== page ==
Modern economics indicate that some new tools are necessary to present either a product or a service to potential customers in a demand-supply environment. When a business takes a product to market, whether it’s a basic commodity like beans or a highly engineered product like a digital camera, the company must make the product itself compelling and also have a workforce skilled in producing it at an attractive price. Neither of the two jobs is easily accomplished and a vast amount of management training and academic research have been devoted to these challenges.
The challenge of service-business management begins with design. It must effectively meet the needs and desires of a group of customers. In designing a service, managers must undergo an important change in perspective. Product designers focus on the characteristics that buyers will value, service designers do better if the focus is on the experiences customers want to have.
Service differentiation can be defined as providing a service poorly or with excellence.
To create a successful service offering, managers need to determine which attributes to target for excellence and which to target for inferior performance. For example, a store finds that exhibit areas and sales assistance are least valued by its customers, however, low prices and wide selection are most valued, and several other attributes rank at points in between.
Bill the customer in an acceptable way.
The classic approach to funding something of value is simply to have the customer pay for it, but often it is possible to make the payment takes less objectionable to customers. Not very often is done with à la carte pricing for the merchandise. For example a Commerce Bank is open late and on weekends — earning it high marks on extended hours — and it pays for that service by giving a half percentage point less in interest on deposits. Could it fund the extra labor hours by charging for evening and weekend visits? Perhaps, but a slightly lower interest rate is more palatable.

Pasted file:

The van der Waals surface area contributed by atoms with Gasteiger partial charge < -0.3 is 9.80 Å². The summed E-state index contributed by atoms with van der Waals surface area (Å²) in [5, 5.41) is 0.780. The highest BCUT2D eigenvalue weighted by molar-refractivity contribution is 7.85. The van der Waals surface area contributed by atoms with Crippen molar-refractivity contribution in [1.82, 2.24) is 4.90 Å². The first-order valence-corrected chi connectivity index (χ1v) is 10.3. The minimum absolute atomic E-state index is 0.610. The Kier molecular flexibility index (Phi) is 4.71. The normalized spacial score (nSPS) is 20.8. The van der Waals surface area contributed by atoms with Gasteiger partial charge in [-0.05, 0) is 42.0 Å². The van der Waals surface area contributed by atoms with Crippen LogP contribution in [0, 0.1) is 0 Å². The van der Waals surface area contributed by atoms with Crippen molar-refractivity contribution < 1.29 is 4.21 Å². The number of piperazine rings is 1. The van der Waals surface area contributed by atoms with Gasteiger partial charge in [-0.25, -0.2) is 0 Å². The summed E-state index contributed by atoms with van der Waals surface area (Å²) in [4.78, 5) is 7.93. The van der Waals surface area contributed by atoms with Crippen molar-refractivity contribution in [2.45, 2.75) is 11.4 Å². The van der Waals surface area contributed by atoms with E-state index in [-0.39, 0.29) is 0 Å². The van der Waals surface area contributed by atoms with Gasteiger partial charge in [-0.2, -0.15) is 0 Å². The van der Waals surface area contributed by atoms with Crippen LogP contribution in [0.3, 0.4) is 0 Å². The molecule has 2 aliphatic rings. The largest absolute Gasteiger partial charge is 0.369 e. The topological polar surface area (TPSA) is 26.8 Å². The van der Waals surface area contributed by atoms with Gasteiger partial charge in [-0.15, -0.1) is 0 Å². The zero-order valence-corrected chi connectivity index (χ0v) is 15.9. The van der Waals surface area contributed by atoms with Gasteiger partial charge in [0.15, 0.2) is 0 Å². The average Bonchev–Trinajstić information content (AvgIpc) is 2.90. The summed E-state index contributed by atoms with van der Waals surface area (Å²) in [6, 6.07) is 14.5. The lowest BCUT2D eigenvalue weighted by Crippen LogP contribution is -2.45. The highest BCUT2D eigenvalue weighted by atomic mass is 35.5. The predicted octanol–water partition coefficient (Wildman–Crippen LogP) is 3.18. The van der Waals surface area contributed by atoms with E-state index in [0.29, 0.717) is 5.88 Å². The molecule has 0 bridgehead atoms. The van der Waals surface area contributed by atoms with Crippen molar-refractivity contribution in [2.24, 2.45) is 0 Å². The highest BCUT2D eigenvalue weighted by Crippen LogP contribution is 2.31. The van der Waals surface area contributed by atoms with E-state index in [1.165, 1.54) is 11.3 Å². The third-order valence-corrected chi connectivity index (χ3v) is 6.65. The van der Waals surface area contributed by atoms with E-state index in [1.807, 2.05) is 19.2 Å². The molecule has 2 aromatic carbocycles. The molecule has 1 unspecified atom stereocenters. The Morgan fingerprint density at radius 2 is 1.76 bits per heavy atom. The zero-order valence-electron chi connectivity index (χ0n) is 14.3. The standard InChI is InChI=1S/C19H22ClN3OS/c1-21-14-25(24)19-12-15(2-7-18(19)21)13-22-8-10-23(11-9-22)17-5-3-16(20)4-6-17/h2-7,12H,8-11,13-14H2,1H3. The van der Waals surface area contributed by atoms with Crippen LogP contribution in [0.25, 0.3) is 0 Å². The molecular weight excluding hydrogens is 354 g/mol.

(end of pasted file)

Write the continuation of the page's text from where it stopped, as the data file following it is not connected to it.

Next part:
3. The Employee Management System
Companies often live or die on the quality of their workforces, to design a well-integrated employee management system; one must start with two simple diagnostic questions. First: What makes the employee reasonably able to achieve excellence? And what makes the employee reasonably motivated to achieve excellence?
4. The Customer Management System
The typical product-based, business buys materials and adds value to it in some particular process. The enhanced-value product is then sold to customers, who pay to receive it. In a service business, however, employees and customers are both part of the value-creation process.
Organizational survival requires that the methods leaders use to learn and to impart operational knowledge must change as fast or faster than the environmental changes that threaten viability. The focus must be to look beyond competition and market share to more fundamental questions of survival and sustainability in a turbulent and continuously changing world commerce
The most important indicator is the ability of the organization to adapt to changes in the market with enough agility to avoid extinction from a slow response or misreading of the economic factors that affected market behavior towards innovation. In order to survive in a globalized society and in a universe as a whole, we need to perceive change for what it is in the natural order of things. We need to recognize and study the techniques to become part of that natural order so that the organization survives and succeeds in any tempest of change. The harsh truth is that change is an accelerating phenomenon in the 21st century, a continuing process, which is here to stay.
The fundamental problem with bringing about organizational change is that people want things to stay exactly as they were. The crucial issue of success depends on a time and profound systemic change focusing on the challenge and the response time. Most strategic planning tends to concentrate on gaining a bigger slice of an existing pie.
Understanding the role and responsibility of the organization in the context of a dynamic environment is absolutely critical, much like a fighter plane flying at high speed around a mountainous circuit where extreme weather elements and changing direction are throwing up dramatic challenges to survival every second. The bottom line is that whether one is offering a product or a service to meet either a demand or supply niche factor analysis must be carefully considered.